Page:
The site is http://www.winwithwords.com
 
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You could join in our bluffing game, though the words are usually VERY obscure.
 
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As a teacher of foreign languages, I encourage my students to memorize songs, prayers, proverbs, and poems, as an aid to vocabulary building.

Edgar A. Poe's masterpiece poem The Raven is fun to recite dramatically and emotionally for an interested audience. It's allegedly the most popular poem for that purpose in America nowadays.

Years ago when I decided to memorize and orally interpret The Raven, I quickly realized that I was not familiar with a lot of its vocabulary nor with its obscure allusions. In order to interpret it properly I needed to learn the meanings of those quaint and curious words and phrases.

For example, the narrator asks the Raven, "Is there balm in Gilead?" This means, "Is there a ... medicinal herb ... on the other side of the Jordan that will make me feel better after death?"

For your enlightenment, jd015,I was about to post the entire poem here, with dictionary links to the obscure words and phrases. Imagine my delight when I found this link.

Good luck!

~~~~~ jerry
 
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If you are looking for obscure words to add to your vocabulary you could try memorising the Worthless word for the day site. Tsuwm, its compiler, is an occasional poster here.


Build a man a fire and he's warm for a day. Set a man on fire and he's warm for the rest of his life.
 
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thanks guys, you've been really helpful. I wasn't able to find that bluffing game though, could you put up a link for me?
 
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We've just finished one game, which was here, and are awaiting a volunteer to provide a word for the next game. Why not suggest a word yourself?


Build a man a fire and he's warm for a day. Set a man on fire and he's warm for the rest of his life.
 
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Wow, I had to idea you guys would get so peeved at each other. I was just interested in getting a "friendly" game going. I'm studying for my ACTs and I thought it'd make the time go a little faster. I did however find the website for the Game Show Network. I guess it's going to be a Vocab game, not spelling. I still want to try it though. The prize is [don't quote me on this] $40k for college. I know that's not a totally free ride, but it'd at least pay for a year's worth [counting my chickens before they've hatched.. I know, I know]. Anyway, the site is at winwithwords.com. Jerry, you should tell your students about it. You don't have to sign up for the contest, but it does have an ACT prep section [which is how I found it.]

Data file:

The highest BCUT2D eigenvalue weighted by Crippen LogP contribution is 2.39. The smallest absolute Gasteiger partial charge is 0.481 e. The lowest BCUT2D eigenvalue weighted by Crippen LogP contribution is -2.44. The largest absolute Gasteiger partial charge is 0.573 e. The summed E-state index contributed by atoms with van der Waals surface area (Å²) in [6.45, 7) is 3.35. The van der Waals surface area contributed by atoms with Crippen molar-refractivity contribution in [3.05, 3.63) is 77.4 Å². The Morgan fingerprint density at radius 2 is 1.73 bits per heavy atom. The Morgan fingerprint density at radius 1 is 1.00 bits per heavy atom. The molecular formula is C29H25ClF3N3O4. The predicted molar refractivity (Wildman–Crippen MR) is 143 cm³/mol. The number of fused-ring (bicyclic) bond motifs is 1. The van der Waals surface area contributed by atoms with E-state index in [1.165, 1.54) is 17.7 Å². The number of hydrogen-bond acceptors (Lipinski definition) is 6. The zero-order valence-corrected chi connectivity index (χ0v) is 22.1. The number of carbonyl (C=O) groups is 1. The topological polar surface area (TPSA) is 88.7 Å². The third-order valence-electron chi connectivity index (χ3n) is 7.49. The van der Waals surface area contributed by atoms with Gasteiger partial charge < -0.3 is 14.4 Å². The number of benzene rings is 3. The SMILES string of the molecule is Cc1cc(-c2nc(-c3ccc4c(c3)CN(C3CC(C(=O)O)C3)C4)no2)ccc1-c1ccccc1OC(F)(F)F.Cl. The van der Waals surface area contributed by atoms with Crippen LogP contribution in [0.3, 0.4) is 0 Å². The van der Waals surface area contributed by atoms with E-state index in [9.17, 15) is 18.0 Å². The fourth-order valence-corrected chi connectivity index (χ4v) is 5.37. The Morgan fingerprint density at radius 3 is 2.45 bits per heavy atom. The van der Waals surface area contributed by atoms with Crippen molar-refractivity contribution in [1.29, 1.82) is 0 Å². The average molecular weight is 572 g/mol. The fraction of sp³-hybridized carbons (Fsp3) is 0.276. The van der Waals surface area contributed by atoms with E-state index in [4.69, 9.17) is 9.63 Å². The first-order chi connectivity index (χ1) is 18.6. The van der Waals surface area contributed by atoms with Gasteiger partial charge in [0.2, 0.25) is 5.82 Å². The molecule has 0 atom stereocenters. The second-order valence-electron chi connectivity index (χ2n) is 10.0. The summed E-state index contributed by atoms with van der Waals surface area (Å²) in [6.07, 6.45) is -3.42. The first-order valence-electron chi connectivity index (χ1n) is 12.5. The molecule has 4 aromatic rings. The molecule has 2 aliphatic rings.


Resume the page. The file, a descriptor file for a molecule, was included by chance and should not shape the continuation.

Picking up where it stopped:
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quote:
Wow, I had to idea you guys would get so peeved at each other.

We don't, jd. I am not sure what you're referring to, but I suspect it was just a case of teasing.
 
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sorry, im still new here. I guess I read into it a bit... Big Grin
 
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I wanted to say thanks for helping me with the GSN national vocab contest coming up. If there are any other high school students that want to attempt the contest go to winwithword.com and register.
 
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I'm in The running I qualified for another round.

<a href='http://winwithwords.com' title=''>Win_with_words</a>
 
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quote:
Why is a 'spelling bee' so called?

Bees are industrious little creatures, and have been used as symbols of dedication to work ('busy as a bee') since at least Chaucer's time. The image of thousands of bees in a hive tirelessly working away at their little bee-tasks (making honey, storing honey, planning to sting me) makes a good metaphor for a community or group uniting in a common task, and such unified efforts came to be known as 'bees' in Colonial America.

'Bees' were usually a group effort for the benefit of one member who could not have handled the task (raising a barn, for instance) alone, and 'husking bees' and 'apple bees' where crops were gathered and prepared for storage were common.

'Quilting bees,' where the women of a community gathered to create a quilt while passing on the skills to a younger generation, were also an important social institution in Early America. In an extended sense, 'bee' also came to mean any community gathering for a specific purpose, giving us 'spelling bees' in the late 1800s.
 
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perambulator, I am confused as to where you are finding your quotes because they don't seem to be in the threads. Are you just making them up or are they questions that were asked elsewhere? At any rate it's a good question.
 
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quote:
Why is a 'spelling bee' so called?

A search for the quote leads to this site. The third entry (by Linus) is the answer given by perambulator. Note that Linus was quoting The Word Detective.
 
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Ah, so it is. Perambulator, are you also Linus?

Good detective work, Tinman, as usual.